Hope views the other women residing at the hotel as social misfits. When the only male guest at the hotel, Mr. Neville, accuses Hope of living a wretched life because she is single, her sense of self-worth is further diminished. She is tempted by the thought that if she accepts a marriage of convenience with Neville she will regain her position in society.
Although Hope rejects his proposal, Neville's philosophy towards life causes Hope to reevaluate her own understanding of femininity, sex, and motherhood. By the end of the novel, Hope has come to a new acceptance of what she wants from life and returns to London and her married lover.
In Family and Friends (1985), the focus is not on a solitary woman but on a large Jewish-European family. Brookner explores the familial bonds of dependence that create a network of enduring and complex emotional relationships. Her prose style is tightly controlled and intelligent.
A Misalliance (1986) returns to familiar Brookner territory, the world of a professionally acclaimed woman who views herself as a failure. In Brookner's earlier novels, literature provided the novel's witty counterpoint. In A Misalliance Brookner calls upon her own world of art history to enrich the narrative.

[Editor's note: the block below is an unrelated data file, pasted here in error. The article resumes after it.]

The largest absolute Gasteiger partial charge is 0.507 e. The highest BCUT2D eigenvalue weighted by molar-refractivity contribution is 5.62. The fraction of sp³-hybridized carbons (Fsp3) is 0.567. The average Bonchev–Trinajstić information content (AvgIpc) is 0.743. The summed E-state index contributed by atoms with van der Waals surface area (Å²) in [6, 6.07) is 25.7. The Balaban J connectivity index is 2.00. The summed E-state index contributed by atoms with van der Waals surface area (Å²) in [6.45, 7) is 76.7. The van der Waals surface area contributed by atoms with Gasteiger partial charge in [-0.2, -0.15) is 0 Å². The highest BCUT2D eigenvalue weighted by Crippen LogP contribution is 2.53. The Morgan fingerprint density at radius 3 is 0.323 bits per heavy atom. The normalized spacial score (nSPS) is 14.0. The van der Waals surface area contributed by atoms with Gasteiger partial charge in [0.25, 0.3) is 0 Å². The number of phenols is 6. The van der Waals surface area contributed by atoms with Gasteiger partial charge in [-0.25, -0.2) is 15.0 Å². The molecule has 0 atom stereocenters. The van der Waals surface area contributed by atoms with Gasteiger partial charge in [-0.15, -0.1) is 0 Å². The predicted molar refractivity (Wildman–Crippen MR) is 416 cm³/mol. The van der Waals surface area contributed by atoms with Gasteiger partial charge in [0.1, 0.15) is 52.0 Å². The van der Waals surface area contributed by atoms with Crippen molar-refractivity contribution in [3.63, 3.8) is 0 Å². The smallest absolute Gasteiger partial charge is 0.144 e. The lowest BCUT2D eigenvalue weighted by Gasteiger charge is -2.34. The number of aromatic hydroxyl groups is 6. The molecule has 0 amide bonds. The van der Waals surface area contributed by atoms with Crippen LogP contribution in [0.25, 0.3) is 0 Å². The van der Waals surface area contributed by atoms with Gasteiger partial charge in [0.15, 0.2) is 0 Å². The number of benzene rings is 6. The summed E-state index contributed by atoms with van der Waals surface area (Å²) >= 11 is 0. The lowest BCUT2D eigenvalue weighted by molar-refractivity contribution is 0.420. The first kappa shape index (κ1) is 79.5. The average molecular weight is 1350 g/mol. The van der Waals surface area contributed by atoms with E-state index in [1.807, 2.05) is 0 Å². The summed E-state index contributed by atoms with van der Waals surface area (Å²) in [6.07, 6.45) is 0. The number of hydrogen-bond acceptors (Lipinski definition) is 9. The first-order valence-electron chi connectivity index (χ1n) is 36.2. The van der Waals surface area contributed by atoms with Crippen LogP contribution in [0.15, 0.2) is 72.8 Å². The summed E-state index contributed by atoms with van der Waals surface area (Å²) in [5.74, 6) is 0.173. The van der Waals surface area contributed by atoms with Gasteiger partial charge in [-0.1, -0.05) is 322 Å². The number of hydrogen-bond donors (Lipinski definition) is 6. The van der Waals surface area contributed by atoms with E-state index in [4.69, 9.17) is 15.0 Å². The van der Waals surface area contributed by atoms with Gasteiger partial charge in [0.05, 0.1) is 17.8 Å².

Other Brookner novels include Look At Me (1983), A Friend From England (1987), Latecomers (1988), Lewis Percy (1989), Brief Lives (1990), A Closed Eye (1991), Fraud (1992), Dolly (1993), A Family Romance (1994), A Private View (1994), and Incidents in the Rue Laugier (1996).
Brookner's observant stories about British society have been compared to the works of Henry James and Jane Austen, while the wry isolation and secretive passions of her heroines are reminiscent of stories written by the Emily and Charlotte Brontë.
Further Reading on Anita Brookner
Reviews by Adam Mans-Jones (January 31, 1985), D.J. Enright (December 5, 1985), and Rosemary Dinnage (June 1, 1989) in New York Review of Books provide detailed critiques of several Brookner's novels. John Updike reviews of Latecomers in The New Yorker (May 1, 1989). Interviews with Brookner have appeared in Publishers Weekly (September 6, 1985), Saturday Review ("Self-Reflecting," May/June 1985), and The Paris Review (Fall, 1987).